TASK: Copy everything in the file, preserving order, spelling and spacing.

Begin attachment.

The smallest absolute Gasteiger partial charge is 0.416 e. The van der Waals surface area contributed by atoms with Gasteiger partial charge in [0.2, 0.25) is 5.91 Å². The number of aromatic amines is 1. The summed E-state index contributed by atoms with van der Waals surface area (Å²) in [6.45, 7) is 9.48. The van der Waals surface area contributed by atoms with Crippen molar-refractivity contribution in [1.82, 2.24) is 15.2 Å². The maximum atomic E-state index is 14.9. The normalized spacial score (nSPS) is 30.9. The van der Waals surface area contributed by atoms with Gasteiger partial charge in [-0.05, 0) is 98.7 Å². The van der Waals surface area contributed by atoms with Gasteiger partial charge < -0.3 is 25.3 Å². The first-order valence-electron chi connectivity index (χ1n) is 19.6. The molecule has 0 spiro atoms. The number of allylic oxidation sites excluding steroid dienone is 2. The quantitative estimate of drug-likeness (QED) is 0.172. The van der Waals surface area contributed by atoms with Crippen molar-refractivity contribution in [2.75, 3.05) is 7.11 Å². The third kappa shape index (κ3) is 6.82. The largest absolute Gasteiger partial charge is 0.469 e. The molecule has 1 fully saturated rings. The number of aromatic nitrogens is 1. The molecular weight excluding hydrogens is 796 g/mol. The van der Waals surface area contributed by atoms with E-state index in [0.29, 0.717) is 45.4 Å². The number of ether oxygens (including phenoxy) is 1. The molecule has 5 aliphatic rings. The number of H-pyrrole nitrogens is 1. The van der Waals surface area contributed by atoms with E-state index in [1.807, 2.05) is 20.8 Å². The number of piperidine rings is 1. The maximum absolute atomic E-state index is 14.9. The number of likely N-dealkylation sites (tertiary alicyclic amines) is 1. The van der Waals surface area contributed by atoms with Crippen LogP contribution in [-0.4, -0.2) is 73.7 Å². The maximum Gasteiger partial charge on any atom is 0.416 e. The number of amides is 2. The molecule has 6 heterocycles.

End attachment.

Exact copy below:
The smallest absolute Gasteiger partial charge is 0.416 e. The van der Waals surface area contributed by atoms with Gasteiger partial charge in [0.2, 0.25) is 5.91 Å². The number of aromatic amines is 1. The summed E-state index contributed by atoms with van der Waals surface area (Å²) in [6.45, 7) is 9.48. The van der Waals surface area contributed by atoms with Crippen molar-refractivity contribution in [1.82, 2.24) is 15.2 Å². The maximum atomic E-state index is 14.9. The normalized spacial score (nSPS) is 30.9. The van der Waals surface area contributed by atoms with Gasteiger partial charge in [-0.05, 0) is 98.7 Å². The van der Waals surface area contributed by atoms with Gasteiger partial charge < -0.3 is 25.3 Å². The first-order valence-electron chi connectivity index (χ1n) is 19.6. The molecule has 0 spiro atoms. The number of allylic oxidation sites excluding steroid dienone is 2. The quantitative estimate of drug-likeness (QED) is 0.172. The van der Waals surface area contributed by atoms with Crippen molar-refractivity contribution in [2.75, 3.05) is 7.11 Å². The third kappa shape index (κ3) is 6.82. The largest absolute Gasteiger partial charge is 0.469 e. The molecule has 1 fully saturated rings. The number of aromatic nitrogens is 1. The molecular weight excluding hydrogens is 796 g/mol. The van der Waals surface area contributed by atoms with E-state index in [0.29, 0.717) is 45.4 Å². The number of ether oxygens (including phenoxy) is 1. The molecule has 5 aliphatic rings. The number of H-pyrrole nitrogens is 1. The van der Waals surface area contributed by atoms with E-state index in [1.807, 2.05) is 20.8 Å². The number of piperidine rings is 1. The maximum absolute atomic E-state index is 14.9. The number of likely N-dealkylation sites (tertiary alicyclic amines) is 1. The van der Waals surface area contributed by atoms with Crippen LogP contribution in [-0.4, -0.2) is 73.7 Å². The maximum Gasteiger partial charge on any atom is 0.416 e. The number of amides is 2. The molecule has 6 heterocycles.